Conversations with Gore Vidal
Edited by Richard Peabody and Lucinda Ebersole
University Press of Mississippi
196 pages, $20.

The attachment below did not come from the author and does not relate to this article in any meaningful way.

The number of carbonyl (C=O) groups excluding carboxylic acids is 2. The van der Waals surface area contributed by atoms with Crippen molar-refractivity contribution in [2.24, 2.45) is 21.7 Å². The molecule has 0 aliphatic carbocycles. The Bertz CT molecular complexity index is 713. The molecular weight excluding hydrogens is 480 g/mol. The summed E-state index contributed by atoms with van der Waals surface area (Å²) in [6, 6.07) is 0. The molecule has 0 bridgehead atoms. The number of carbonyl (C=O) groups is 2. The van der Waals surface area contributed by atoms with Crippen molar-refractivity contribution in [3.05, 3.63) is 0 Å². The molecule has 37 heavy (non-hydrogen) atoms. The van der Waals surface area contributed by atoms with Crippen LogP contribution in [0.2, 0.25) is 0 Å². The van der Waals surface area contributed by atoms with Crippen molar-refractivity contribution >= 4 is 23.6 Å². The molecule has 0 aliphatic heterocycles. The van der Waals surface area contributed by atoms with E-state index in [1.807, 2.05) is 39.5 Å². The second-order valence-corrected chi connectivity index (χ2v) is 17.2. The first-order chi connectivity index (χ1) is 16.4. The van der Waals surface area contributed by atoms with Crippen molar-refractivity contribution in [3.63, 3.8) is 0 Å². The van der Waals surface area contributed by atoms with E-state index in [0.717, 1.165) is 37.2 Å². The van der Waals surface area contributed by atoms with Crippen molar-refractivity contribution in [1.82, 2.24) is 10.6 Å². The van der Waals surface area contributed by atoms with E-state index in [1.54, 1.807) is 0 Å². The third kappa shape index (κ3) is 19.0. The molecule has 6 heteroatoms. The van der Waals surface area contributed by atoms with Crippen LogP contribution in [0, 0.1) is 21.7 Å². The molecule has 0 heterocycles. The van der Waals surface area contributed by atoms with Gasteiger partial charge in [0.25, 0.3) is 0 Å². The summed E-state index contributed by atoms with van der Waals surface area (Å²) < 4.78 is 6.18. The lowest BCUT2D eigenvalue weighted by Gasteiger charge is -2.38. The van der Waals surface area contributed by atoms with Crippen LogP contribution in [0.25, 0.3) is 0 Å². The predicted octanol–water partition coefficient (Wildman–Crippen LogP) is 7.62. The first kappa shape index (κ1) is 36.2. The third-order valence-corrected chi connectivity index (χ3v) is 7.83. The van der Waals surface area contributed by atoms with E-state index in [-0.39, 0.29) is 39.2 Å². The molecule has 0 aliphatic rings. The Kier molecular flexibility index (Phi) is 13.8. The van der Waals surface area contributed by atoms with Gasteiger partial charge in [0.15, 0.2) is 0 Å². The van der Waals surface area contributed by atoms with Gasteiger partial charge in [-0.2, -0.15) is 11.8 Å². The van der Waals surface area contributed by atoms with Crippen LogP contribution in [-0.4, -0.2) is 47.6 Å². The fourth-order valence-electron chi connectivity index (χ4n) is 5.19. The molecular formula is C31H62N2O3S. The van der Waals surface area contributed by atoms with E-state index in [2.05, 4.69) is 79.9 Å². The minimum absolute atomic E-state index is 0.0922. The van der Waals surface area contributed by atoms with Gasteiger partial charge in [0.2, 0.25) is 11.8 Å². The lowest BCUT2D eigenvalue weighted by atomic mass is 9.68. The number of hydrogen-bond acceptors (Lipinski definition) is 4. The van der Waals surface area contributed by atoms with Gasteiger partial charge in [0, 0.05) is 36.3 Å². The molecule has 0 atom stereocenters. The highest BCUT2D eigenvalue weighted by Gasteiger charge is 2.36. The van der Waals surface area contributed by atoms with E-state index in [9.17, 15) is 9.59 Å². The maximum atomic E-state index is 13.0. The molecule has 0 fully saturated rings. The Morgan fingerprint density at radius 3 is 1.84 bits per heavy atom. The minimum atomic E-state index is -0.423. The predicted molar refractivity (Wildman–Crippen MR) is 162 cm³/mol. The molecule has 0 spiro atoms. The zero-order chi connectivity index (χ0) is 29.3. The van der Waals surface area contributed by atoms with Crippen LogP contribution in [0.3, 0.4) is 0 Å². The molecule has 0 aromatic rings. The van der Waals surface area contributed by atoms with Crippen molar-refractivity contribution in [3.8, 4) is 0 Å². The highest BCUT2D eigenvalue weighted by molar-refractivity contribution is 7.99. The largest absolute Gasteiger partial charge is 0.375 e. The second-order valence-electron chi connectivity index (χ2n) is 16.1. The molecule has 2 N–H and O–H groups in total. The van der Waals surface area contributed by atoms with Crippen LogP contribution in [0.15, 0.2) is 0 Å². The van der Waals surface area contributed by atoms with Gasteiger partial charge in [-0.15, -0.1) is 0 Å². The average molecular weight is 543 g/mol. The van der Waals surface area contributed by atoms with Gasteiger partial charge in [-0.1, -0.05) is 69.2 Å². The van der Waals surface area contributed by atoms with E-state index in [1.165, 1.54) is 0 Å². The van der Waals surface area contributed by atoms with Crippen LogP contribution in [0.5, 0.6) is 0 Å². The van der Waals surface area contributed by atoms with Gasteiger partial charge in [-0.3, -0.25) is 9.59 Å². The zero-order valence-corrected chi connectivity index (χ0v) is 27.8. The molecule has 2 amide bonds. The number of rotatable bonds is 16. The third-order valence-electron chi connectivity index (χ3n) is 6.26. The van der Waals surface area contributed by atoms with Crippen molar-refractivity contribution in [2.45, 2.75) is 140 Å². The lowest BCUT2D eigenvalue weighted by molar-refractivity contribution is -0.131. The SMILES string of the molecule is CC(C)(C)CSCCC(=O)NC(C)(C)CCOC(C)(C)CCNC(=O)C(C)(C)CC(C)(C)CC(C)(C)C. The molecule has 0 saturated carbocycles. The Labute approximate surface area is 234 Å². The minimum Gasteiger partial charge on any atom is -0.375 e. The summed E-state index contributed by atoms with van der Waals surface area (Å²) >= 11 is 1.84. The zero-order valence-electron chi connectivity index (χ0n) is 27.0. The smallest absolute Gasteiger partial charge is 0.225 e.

LOVABLE, unlovable, wicked, vain, altruistic, egomaniacal, funny—all of these describe Vidal in the interviews he’s given over the years. The years go from 1960 to 2003, the final being Amy Goodman’s politically astute interview about post-9/11 America, originally published in Democracy Now. Most of the interviews include prologues that describe where and how Vidal was living at the time. In 1974, for instance, Gerald Clark (in The Paris Review) describes Vidal as living “in a run-down penthouse with plants that need watering.” Clark reports that at the relatively young age of fifty Vidal is already hanging it up: he writes that he’s deteriorating physically and watches that fact “with fascination.” In a 1984 interview, Charles Ruas (in Conversations with American Writers) describes Vidal as “slightly heavier than he appears in person” but goes on to praise his “straight thin nose and firm jaw line.” By 1988, all references to his physical appearance have ceased.